The USC Pacific Asia Museum will reopen on Dec. 8 after a year-and-a-half-long renovation of the nearly century-old building. Photo from USC Pacific Asia Museum.After a year and a half of renovations, USC’s Pacific Asia Museum, located in Pasadena, Calif., is scheduled to reopen on Dec. 8. It underwent seismic retrofitting in late June 2016 to help bring the building up to USC’s codes of stability. “Pasadena is definitely a place where this cultural heritage is really at the core of the city and there’s a big commitment to that,” Christina Yu Yu, the museum’s director told Pasadena Now. “Our museum can be a good case study and we are very eager to welcome our visitors and our guests back.”The building that houses the museum was constructed in 1924 by collector Grace Nicholson and mimics the Imperial Palace courtyard found in Beijing. Many of the building’s materials were imported from China or are close replications of Chinese architecture. “When she commissioned the building, she was thinking of Asian experience, Asian art, and also a place for her to live in Pasadena right on the premises,” Pasadena Heritage Executive Director Sue Mossman told Pasadena Now. “That was pretty remarkable and forward-looking for her.”In 1943, Nicholson gave the building to the city of Pasadena, which used it for art until 1971, when the Pacificulture Foundation took over. In 1987, the city sold the building to the Pacificulture Foundation, which renamed it the Pacific Asia Museum. USC partnered with the museum in 2013 to turn it into the USC Pacific Asia Museum. It strives to increase intercultural awareness of Asia and the Pacific Islands through immersing its visitors in art and culture. Through collaboration among a team of engineers, architects and preservation experts, the renovation is expected to help maintain the building’s history while ensuring it remains accessible to future generations. “The goal is to not create more change, but rather to fit new systems into the existing fabric,” Mossman told Pasadena Now. “The less change the better is a typical rule of thumb for a preservation project, but sometimes change is critically important because it makes a big difference for the longevity of the building.” The seismic retrofitting is only the first stage in a series of reconstruction, but it was the most extensive, costing millions of dollars. The museum offered moving exhibitions throughout the community, including at Doheny Library, during the renovation as the work had to be cleared from the building. “We even had to pack our 15,000 pieces of art and move it offsite,” Yu Yu said to Pasadena Now. “This is the only time we need to move the collection because we do not want to disturb these treasures from hundreds of years ago. In later phases we do not need to move our collection.”During the renovation, staff also focused on conducting a permanent collection survey of the works in the museum. This will allow the museum to focus on future exhibitions based on current works, according to a museum press release. The construction also included a 700-square-foot expansion, which will increase gallery space for visitors.
After dropping consecutive dual matches against two of the Big Ten’s best just a week ago, the No. 20 Wisconsin wrestling team righted the ship in a solid 26-9 defeat of Indiana Friday night at home.The Badgers (7-4, 4-2 Big Ten) took seven of the 10 individual contests, including two comeback victories in the final seconds of the third period.Head coach Barry Davis was pleased to see his team executing under pressure after his team’s two-match conference slide.“For our guys it was about getting on track, we need to keep doing what we’re doing,” Davis said. “Be offensive, beating your ties, getting into your positions and finding ways to win. That’s what [Connor] Medbery did tonight as well as Frank Cousins in tight matches.”With a 10-6 lead heading into the 165-pound match, Cousins, a redshirt sophomore, was unable to amass any offense in the first period and could not earn a point for an escape in the second.After allowing an escape in the third period to break the scoreless tie, Cousins needed two takedowns in the final 90 seconds to keep a comfortable team lead. He was able to twist his opponent down by the leg for his first takedown and won the match with another takedown with 13 seconds remaining in the period.“After I got the first takedown, he escaped,” Cousins said. “The second takedown, I just kind of let go, relaxed, and it was offense, offense, offense … and then eventually got to one of my holds and took him down.”Medbery, a redshirt freshman, also completed a last-minute win thanks to an emphatic takedown with 30 seconds left in the final period against No. 13 Adam Chalfant. The No. 10 heavyweight in the nation, Medbery is 10-0 this year in dual matches and has defeated five ranked conference opponents this season.The last-second reversal of fortunes executed by Medbery came from preparation in practice, thanks to drills by Davis that put the team in pressure situations and forces the wrestlers to apply quick offense.“We put them in situations where they’re down a point with 30 [seconds] to go,” Davis said. “What’s your go-to move, how are you going to find a way to score, so you prepare for those things because they’re going to happen in duals and especially in tournaments.”Wisconsin never conceded its lead after redshirt junior Tyler Graff won 22-7 by technical fall in the 133-pound match. The Olympic qualifier and No. 5 ranked wrestler in the 133-class recorded 11 takedowns on the day in one of the team’s three extra point wins.Fifth-year senior Cole Schmitt also helped the team by winning his third consecutive match, defeating Indiana’s Preston Keiffer. After a scoreless first period, Schmitt wore down his opponent and forced the match’s only takedown late in the second period in an eventual 4-0 win.The New Glarus native used his strength to overpower his opponent even after gaining no points in the match’s first three minutes.“I know that I’m going to tire him out by the end of the match, so if it’s 0-0 first period, I don’t care,” Schmitt said. “I’ll just keep going and get the next point.”Schmitt said he’s been a better wrestler in his three-match winning streak because of losing the pound or two that had been hindering his strength.“I had to get my weight under control,” Schmitt said. “It’s not quite where it should have been the last few weeks; I’ve just been more disciplined … my conditioning feels so much better. I feel like I can go 15 minutes if I have to.”Wisconsin also saw victories from fifth-year senior Tom Kelliher at 141 pounds, redshirt junior Scott Liegel in a 12-3 major decision at 174 pounds and a Jackson Hein victory in a forfeit at 197 pounds.The Badgers showed themselves in greater physical condition than the Hoosiers throughout late-match situations, a promising sign for a team that still has two big duals remaining against conference opponents.“We’re in great shape,” Davis said. “Guys don’t wait that long. Guys like Frank, just get it earlier – that’s the pace you should do the whole time. Our shape is good, let’s use it more to our advantage.”In Wisconsin’s largest margin of victory in a Big Ten win this season, the group may be peaking at the right time for Davis.“It’s about getting better,” Davis said. “When you’re worried about getting better, winning takes care of itself … When we do that, we’ll be fine.”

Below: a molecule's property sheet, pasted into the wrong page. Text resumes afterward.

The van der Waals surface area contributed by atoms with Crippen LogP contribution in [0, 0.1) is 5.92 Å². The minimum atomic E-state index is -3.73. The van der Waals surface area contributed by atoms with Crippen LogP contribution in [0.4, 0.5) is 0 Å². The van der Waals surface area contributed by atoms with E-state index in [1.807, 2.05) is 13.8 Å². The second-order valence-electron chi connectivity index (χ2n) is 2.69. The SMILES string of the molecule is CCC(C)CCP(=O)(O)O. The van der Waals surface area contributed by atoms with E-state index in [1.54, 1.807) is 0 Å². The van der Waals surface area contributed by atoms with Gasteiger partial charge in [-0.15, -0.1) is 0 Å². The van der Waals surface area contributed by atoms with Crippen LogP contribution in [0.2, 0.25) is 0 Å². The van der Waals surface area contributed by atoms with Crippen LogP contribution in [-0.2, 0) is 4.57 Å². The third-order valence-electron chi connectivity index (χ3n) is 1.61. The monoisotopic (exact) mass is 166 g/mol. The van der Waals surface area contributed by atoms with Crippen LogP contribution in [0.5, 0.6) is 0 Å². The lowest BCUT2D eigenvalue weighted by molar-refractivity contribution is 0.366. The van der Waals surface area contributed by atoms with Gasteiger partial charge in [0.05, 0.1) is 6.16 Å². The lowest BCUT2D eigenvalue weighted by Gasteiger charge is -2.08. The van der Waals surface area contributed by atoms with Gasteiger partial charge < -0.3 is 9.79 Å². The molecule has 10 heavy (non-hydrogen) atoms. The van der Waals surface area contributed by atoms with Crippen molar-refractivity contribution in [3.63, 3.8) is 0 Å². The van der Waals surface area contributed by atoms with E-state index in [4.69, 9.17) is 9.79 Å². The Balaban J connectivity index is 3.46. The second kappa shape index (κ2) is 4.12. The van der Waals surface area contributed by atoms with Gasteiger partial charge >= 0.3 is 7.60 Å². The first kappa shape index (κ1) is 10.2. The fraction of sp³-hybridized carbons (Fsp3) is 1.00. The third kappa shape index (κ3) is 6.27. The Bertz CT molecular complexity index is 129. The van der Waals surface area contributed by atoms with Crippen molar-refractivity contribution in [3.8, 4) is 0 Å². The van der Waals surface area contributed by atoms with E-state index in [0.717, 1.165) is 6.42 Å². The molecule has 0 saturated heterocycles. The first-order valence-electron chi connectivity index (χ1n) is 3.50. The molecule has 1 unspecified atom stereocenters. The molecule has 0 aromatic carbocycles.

The Premier division winners will receive €110,000 with the second placed side earning €55,000.The first division winners will earn €30,000 while the bottom two in the Premier division collect €17,000 each.Dundalk are going for a third Premier League title in a row.